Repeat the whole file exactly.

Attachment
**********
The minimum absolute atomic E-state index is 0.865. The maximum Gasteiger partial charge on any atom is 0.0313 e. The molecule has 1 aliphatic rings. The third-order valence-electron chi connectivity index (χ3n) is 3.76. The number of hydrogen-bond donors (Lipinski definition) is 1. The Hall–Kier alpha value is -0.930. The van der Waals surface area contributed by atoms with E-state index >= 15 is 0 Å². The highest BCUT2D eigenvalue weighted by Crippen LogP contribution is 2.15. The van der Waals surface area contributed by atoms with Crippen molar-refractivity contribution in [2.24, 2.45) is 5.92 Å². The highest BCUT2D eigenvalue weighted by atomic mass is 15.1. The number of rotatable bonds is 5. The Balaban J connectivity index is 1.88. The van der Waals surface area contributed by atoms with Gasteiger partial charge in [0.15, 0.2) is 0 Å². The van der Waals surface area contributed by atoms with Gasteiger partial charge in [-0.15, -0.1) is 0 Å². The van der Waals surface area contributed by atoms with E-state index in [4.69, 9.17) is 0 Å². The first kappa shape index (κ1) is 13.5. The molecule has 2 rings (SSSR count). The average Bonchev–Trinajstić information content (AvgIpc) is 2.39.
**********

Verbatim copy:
The minimum absolute atomic E-state index is 0.865. The maximum Gasteiger partial charge on any atom is 0.0313 e. The molecule has 1 aliphatic rings. The third-order valence-electron chi connectivity index (χ3n) is 3.76. The number of hydrogen-bond donors (Lipinski definition) is 1. The Hall–Kier alpha value is -0.930. The van der Waals surface area contributed by atoms with E-state index >= 15 is 0 Å². The highest BCUT2D eigenvalue weighted by Crippen LogP contribution is 2.15. The van der Waals surface area contributed by atoms with Crippen molar-refractivity contribution in [2.24, 2.45) is 5.92 Å². The highest BCUT2D eigenvalue weighted by atomic mass is 15.1. The number of rotatable bonds is 5. The Balaban J connectivity index is 1.88. The van der Waals surface area contributed by atoms with Gasteiger partial charge in [0.15, 0.2) is 0 Å². The van der Waals surface area contributed by atoms with Gasteiger partial charge in [-0.15, -0.1) is 0 Å². The van der Waals surface area contributed by atoms with E-state index in [4.69, 9.17) is 0 Å². The first kappa shape index (κ1) is 13.5. The molecule has 2 rings (SSSR count). The average Bonchev–Trinajstić information content (AvgIpc) is 2.39.